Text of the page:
Lawyer bots

A friend, a lawyer and a judge, sent a link about a company in San Francisco trying to replace lawyers with robots. A professor at Massachusetts Institute of Technology said artificial intelligence couldn’t tackle more than 10 percent of legal issues with today’s technology.

I wrote back saying that I didn’t think the law would be that difficult, since law was encoded in words with rules applied that resulted in patterns of outcome. I envisioned case studies and decisions, the history of law in the U.S. going back to the Constitution, being fed to the machines which would learn it in about five minutes.

”… it is just a bit more complicated than that!” the Judge replied.

He pointed out that judges and lawyers often bring more than case law and rules to their arguments. They think about how a decision might affect society, bring inputs from their lives that are not part of any legal history.

To my statement about law just being language, he pointed out that language is not always clear. When teaching, he used to show pictures of a stump. a stool, a kitchen chair, a toilet, and a throne. Which was “chair?” he would ask his students. Where did “chairness” begin?

One of my favorite arguments also involved “chairs.” Is it a kitchen chair, or is it “legs, seat, and back,” or is it “steel, wood and plastic,” or is it “carbon, iron-nickel, and heterochain polymers?” The answer is, yes.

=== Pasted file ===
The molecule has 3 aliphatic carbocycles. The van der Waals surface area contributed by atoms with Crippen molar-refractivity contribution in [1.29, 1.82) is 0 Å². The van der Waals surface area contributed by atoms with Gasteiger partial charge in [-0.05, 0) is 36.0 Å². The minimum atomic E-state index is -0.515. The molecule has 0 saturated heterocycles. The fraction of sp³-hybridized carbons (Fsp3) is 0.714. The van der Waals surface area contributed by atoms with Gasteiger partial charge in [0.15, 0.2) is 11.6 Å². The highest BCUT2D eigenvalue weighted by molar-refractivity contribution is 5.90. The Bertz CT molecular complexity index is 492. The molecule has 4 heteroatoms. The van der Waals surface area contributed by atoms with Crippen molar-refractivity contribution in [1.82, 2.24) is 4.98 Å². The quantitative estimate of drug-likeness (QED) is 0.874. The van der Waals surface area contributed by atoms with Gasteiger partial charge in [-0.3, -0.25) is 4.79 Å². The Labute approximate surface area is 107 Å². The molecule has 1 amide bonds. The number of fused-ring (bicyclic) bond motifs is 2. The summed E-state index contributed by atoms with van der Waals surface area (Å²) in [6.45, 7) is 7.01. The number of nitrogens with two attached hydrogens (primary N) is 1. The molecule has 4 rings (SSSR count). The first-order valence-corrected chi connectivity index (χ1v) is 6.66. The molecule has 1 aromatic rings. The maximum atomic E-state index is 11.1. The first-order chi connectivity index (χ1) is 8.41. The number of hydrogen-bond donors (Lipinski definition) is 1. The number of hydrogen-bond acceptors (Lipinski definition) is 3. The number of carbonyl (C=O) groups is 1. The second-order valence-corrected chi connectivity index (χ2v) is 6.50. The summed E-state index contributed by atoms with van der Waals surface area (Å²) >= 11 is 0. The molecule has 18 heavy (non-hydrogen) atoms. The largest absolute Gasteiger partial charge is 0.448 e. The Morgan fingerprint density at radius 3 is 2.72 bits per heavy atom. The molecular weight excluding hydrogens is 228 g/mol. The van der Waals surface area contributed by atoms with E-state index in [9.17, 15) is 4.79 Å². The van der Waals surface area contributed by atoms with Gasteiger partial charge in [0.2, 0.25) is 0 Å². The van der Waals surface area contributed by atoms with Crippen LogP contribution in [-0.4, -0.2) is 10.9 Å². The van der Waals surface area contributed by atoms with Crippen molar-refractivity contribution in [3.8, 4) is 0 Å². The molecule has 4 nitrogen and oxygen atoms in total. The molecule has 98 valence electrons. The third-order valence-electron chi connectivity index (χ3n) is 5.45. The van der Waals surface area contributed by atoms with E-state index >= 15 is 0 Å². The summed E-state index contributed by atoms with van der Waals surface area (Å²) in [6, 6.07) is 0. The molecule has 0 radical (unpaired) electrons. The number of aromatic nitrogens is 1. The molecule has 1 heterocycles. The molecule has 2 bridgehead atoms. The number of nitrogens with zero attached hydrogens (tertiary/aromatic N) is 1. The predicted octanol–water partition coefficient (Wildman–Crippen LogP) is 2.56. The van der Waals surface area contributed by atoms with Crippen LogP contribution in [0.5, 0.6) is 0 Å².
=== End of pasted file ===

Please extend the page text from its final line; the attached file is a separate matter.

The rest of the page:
So the simplicity of “chair” quickly becomes more complicated. To say that “The Law” is just words and rules was an oversimplification.

And yet…

An article in Quanta Magazine covers research at University of California Berkeley to give AI “curiosity,” or a “reward which the agent generates internally on its own, so that it can go explore more about its world,” according to one of the researchers.

One problem was that the AI could get “stuck” in an environment that offers too much stimulation. So researchers engineered their AI to “translate its visual input from raw pixels into an abstracted version of reality. This abstraction incorporates only features of the environment that have the potential to affect the agent…” wrote author John Pavlus.

I suggest that human intelligence does the same thing and among our primary mechanisms of abstraction, or filters, are… words. Words describe not just what “is,” but “what is not.”

When we teach infants to speak, we teach words, but also contexts and associations. The wiring of the brain forms patterns that associate the feeling of hunger with the word “breakfast.” We associate furry with dog. Some patterns are reenforced, others wither. The word “dog” is not associated with pancakes.

Repetition of words create “fields of context.” Listeners bring unstated contexts, conscious and subconscious, to conversations about things even as simple as “chairs.” This unstated understanding between speaker and listener allows one to understand what is meant by “chair” in different conversations without elaboration.

It’s also a source of friction, when the context brought by listener is not the same as that of speaker, such as when discussing “love.”